Saturday, March 30, 2013

The Timing of Social Change

The Timing of Social Change


How long does it take for a society to change?  Marijuana Prohibition is now seventy-five years old, and War on Drugs was declared fifty years ago.  Federal marijuana prohibition began in1937, and very quickly, in the mid-forties, Mayor LaGuardia’s medical commission published it report showing the benign nature of the plant and recommending legalization.  Reform efforts have continued, and even increased in recent years; but Prohibition still controls.  What can be said about the pace of change and the likelihood of reform in the near future?

The story of other social reforms may provide clues about the pace at which change occurs.  Commonly, efforts for change begin slowly, build organization and understanding, start rallying public support.  And then, after decades of frustration and discouragement, quickly achieve what seems to be overnight success.

Two current social issues represent a probable course of social change: same sex marriage and gun control.  Both started in a somewhat distant past, at first almost invisible, struggled as ignored minority problems, and then suddenly blossomed into public notice with the support of a popular majority.

Open homosexual behavior dates back before the dawn of history and was common in both classical Greece and the Roman Empire.  During the era of a repressive church, it was suppressed into secrecy, but by the 1890s, gay culture was resurfacing in both Europe and the United States.  In the 1950s, some openly homosexual groups began to appear, but had no large impact until the Stonewall Riots and the outbreak of AIDS forced their work into public attention.  The first reactions were negative: for instance, G. H. W. Bush cancelled the marijuana compassionate use program, fearing that the White House would be blamed for giving marijuana to thousands of gay AIDs patients.  The Supreme Court upheld laws criminalizing homosexual conduct in Hardwick, 1986, and congress enacted the Defense of Marriage Act.  But things began to change.  With Don’t Ask, Don’t Tell, Bill Clinton first began to allow gays in the military – as long as they were discrete.  But then things changed rapidly.  The Court quickly reversed itself and held laws against homosexual conduct were unconstitutional.  Eight states recognized same-sex marriage.  The military removed all restriction on homosexual orientation.  Congress extended the Violence Against women Act to cover violence between same-sex couples.  It appears that LGBT community seems likely in the immediate future.

American life was riddled by gunfire, often from submachine guns, during alcohol Prohibition and the Great Depression as criminal gangs ran amok.  Congress responded with the Machine Gun Tax of 1934, which virtually removed automatic weapons from American culture.  Most states and some large cities added statutes controlling the carrying of firearms.  Violence remained endemic, but rarely broke out until the 1960s.  Then John Kennedy, Robert Kennedy, and Martin Luther King, Jr. were assassinated and Ronald Regan was wounded in an attack that also wounded his press secretary, James Brady.  These incidents led to the limited and deeply flawed assault rifle ban and background check system, which, in turn, was poorly enforced.  In reaction, the National Rifle Association realigned from being an association of sports shooter into a strident and absolutist lobbyist for arms manufacturers and revolutionary extremists.  But a series of highly publicized mass shootings, from Columbine to Virginia Tech to Tucson to Aurora to Sandy Hook, energized public opinion and will probably lead to a new round of legislative activism.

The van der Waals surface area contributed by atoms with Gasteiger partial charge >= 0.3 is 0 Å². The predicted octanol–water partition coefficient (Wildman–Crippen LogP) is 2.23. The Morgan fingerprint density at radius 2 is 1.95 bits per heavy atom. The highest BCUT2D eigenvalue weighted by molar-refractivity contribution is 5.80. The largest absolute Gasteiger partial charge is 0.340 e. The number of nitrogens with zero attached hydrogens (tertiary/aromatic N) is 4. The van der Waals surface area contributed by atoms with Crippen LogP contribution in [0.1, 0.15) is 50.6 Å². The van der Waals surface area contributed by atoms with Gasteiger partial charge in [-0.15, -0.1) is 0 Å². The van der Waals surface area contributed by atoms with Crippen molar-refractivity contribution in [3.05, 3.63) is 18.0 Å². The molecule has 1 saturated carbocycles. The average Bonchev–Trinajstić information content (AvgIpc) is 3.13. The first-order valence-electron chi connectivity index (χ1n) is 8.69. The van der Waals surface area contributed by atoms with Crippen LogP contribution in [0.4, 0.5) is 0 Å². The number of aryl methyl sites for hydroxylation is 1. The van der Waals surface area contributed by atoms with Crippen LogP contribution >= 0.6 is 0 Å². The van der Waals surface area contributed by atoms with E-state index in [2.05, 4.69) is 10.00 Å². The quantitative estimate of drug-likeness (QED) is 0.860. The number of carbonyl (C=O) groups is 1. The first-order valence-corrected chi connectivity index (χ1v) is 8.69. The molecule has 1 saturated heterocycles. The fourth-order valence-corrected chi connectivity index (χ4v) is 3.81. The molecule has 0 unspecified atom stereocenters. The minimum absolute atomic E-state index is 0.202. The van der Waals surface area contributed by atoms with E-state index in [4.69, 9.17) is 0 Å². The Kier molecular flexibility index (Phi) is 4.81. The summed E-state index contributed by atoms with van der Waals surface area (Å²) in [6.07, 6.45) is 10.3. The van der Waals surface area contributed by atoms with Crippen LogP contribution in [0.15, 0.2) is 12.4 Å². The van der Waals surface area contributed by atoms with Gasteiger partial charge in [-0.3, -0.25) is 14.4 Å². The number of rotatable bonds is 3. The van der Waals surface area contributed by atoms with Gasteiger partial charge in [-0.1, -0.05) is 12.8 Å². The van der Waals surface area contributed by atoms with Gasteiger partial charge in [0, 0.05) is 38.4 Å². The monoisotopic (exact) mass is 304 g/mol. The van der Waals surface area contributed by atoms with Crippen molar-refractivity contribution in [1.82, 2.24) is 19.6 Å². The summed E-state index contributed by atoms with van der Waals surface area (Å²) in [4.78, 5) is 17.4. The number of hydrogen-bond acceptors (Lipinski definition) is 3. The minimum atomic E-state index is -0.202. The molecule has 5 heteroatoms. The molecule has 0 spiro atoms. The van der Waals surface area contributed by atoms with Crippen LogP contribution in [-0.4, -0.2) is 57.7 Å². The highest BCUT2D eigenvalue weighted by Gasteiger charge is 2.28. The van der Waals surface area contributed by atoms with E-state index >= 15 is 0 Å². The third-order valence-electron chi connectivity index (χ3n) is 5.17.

Both of these trends when plotted over time roughly trace a graph known by statisticians as a “hockey stick curve”: one that goes in an almost flat line (trending either up or down) for a substantial period of time, makes an abrupt curve, and then going in the same direction at a greatly increased rate.  In other words, nothing much seems to happen for a long time and then the issue explodes.  Both the campaign for women’s rights from Seneca Falls to Hilary Clinton’s presidential campaign of 2008 and the struggle for racial equality from the Civil War to the Voting Rights Act of 1965 followed similar trajectories.

Is the campaign for the rights of marijuana users doing the same?  As the mention of the LaGuardia Commission indicates, resistance to criminalization began very early but remained low-key for decades.  The first major movement began in the mid-1970s soon after the Controlled Substances was enacted and the Shaffer Commission Report was published.  About a dozen states decriminalized possession of small amounts of marijuana, and some others reduced possession from a felony to a misdemeanor.  In 1996, California was the first state to allow possession of marijuana for medical use.  Now eighteen states and the District of Columbia have done so.  Over thirty per cent of the U. S. population now lives in medical marijuana jurisdictions, and at least two more states look likely to join in this legislative season.  Last year two states legalized marijuana within their borders, and one or two more may join them this year.  More members of congress are talking about marijuana than at any time previous, and more bills have been filed.

Marijuana reform has made the hockey-stick turn and major changes should occur quickly.  Look for significant changes in federal law before the 2016 presidential elections.


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